Chapter 72

Chapter 72
Robert Langdon was transfixed.
The Horses of St. Mark's!
These four magnificent horses-with their regal necks and bold collars-had sparked in Langdon a sudden and unexpected memory, one he now realized held the explanation of a critical element of the mysterious poem printed on Dante's death mask.
Langdon had once attended a celebrity wedding reception at New Hampshire's historic Runnymede Farm-home to Kentucky Derby winner Dancer's Image. As part of the lavish entertainment, the guests were treated to a performance by the prominent equine theatrical troupe Behind the Mask-a stunning spectacle in which riders performed in dazzling Venetian costumes with their faces hidden behind volto intero masks. The troupe's jet-black Friesian mounts were the largest horses Langdon had ever seen. Colossal in stature, these stunning animals thundered across the field in a blur of rippling muscles, feathered hooves, and three-foot manes flowing wildly behind their long, graceful necks.
The beauty of these creatures left such an impression on Langdon that upon returning home, he researched them online, discovering the breed had once been a favorite of medieval kings for use as warhorses and had been brought back from the brink of extinction in recent years. Originally known as Equus robustus, the breed's modern name, Friesian, was a tribute to their homeland of Friesland, the Dutch province that was the birthplace of the brilliant graphic artist M. C. Escher.
As it turned out, the powerful bodies of the early Friesian horses had inspired the robust aesthetic of the Horses of St. Mark's in Venice. According to the Web site, the Horses of St. Mark's were so beautiful that they had become "history's most frequently stolen pieces of art."
Langdon had always believed that this dubious honor belonged to the Ghent Altarpiece and paid a quick visit to the ARCA Web site to confirm his theory. The Association for Research into Crimes Against Art offered no definitive ranking, but they did offer a concise history of the sculptures' troubled life as a target of pillage and plunder .
The four copper horses had been cast in the fourth century by an unknown Greek sculptor on the island of Chios, where they remained until Theodosius II whisked them off to Constantinople for display at the Hippodrome. Then, during the Fourth Crusade, when Venetian forces sacked Constantinople, the ruling doge demanded the four precious statues be transported via ship all the way back to Venice, a nearly impossible feat because of their size and weight. The horses arrived in Venice in 1254, and were installed in front of the facade of St. Mark's Cathedral.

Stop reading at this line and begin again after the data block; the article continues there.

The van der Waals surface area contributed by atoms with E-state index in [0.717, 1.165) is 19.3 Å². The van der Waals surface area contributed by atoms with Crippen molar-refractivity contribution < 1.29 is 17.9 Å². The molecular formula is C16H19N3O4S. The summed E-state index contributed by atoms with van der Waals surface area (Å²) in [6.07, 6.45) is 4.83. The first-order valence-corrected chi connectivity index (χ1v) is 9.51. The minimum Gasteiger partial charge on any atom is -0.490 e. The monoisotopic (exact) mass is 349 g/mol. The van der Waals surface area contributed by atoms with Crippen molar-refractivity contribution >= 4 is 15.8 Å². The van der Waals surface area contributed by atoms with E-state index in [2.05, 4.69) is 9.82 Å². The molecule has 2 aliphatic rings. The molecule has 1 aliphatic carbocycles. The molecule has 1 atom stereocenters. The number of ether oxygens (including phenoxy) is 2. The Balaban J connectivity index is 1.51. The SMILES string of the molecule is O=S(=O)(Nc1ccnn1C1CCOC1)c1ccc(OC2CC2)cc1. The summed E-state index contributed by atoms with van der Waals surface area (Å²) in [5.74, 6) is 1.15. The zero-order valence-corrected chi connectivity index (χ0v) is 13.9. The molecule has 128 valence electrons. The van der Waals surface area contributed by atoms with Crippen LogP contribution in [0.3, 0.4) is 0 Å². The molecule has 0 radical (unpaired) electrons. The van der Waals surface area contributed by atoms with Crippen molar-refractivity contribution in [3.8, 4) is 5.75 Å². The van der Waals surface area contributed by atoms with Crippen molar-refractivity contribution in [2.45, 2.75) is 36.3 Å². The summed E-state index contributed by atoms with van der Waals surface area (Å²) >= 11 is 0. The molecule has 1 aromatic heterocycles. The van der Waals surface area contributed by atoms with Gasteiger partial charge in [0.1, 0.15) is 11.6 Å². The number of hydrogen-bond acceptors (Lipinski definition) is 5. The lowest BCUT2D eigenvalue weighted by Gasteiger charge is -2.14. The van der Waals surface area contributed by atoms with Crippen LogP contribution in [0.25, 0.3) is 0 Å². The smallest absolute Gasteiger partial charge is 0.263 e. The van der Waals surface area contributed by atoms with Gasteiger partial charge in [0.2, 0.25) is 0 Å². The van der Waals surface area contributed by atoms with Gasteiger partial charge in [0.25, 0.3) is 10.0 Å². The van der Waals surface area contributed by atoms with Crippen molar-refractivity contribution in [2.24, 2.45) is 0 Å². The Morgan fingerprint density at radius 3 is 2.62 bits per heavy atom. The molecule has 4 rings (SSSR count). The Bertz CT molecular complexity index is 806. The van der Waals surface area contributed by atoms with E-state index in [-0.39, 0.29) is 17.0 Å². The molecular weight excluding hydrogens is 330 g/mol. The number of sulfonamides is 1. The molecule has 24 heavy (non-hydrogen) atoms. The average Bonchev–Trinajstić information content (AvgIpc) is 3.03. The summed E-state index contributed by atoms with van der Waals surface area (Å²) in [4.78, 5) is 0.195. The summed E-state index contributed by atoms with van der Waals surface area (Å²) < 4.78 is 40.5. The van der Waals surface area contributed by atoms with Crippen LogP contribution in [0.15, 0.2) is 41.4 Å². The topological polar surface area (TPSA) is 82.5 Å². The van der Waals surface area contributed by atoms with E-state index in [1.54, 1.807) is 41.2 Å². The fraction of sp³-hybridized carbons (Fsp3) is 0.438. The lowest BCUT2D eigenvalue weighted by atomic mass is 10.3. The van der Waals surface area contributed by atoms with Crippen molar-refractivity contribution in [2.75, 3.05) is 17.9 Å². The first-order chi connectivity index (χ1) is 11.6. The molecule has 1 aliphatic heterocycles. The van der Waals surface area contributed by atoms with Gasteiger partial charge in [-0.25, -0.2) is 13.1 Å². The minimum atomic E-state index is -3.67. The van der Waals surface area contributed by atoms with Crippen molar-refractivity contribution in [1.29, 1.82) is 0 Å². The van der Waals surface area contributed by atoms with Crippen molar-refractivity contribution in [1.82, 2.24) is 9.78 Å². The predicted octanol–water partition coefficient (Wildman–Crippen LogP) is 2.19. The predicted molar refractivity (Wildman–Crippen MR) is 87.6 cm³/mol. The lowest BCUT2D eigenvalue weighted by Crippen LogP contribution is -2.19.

More than half a millennium later, in 1797, Napoleon conquered Venice and took the horses for himself. They were transported to Paris and prominently displayed atop the Arc de Triomphe. Finally, in 1815, following Napoleon's defeat at Waterloo and his exile, the horses were winched down from the Arc de Triomphe and shipped on a barge back to Venice, where they were reinstalled on the front balcony of St. Mark's Basilica.
Although Langdon had been fairly familiar with the history of the horses, the ARCA site contained a passage that startled him.
The decorative collars were added to the horses' necks in 1204 by the Venetians to conceal where the heads had been severed to facilitate their transportation by ship from Constantinople to Venice.
The doge ordered the heads cut off the Horses of St. Mark's? It seemed unthinkable to Langdon.
"Robert?!" Sienna's voice was calling.
Langdon emerged from his thoughts, turning to see Sienna pushing her way through the crowd with Ferris close at her side.
"The horses in the poem!" Langdon shouted excitedly. "I figured it out!"
"What?" Sienna looked confused.
"We're looking for a treacherous doge who severed the heads from horses!"
"The poem isn't referring to live horses." Langdon pointed high on the facade of St. Mark's, where a shaft of bright sun was illuminating the four copper statues. "It's referring to those horses!"


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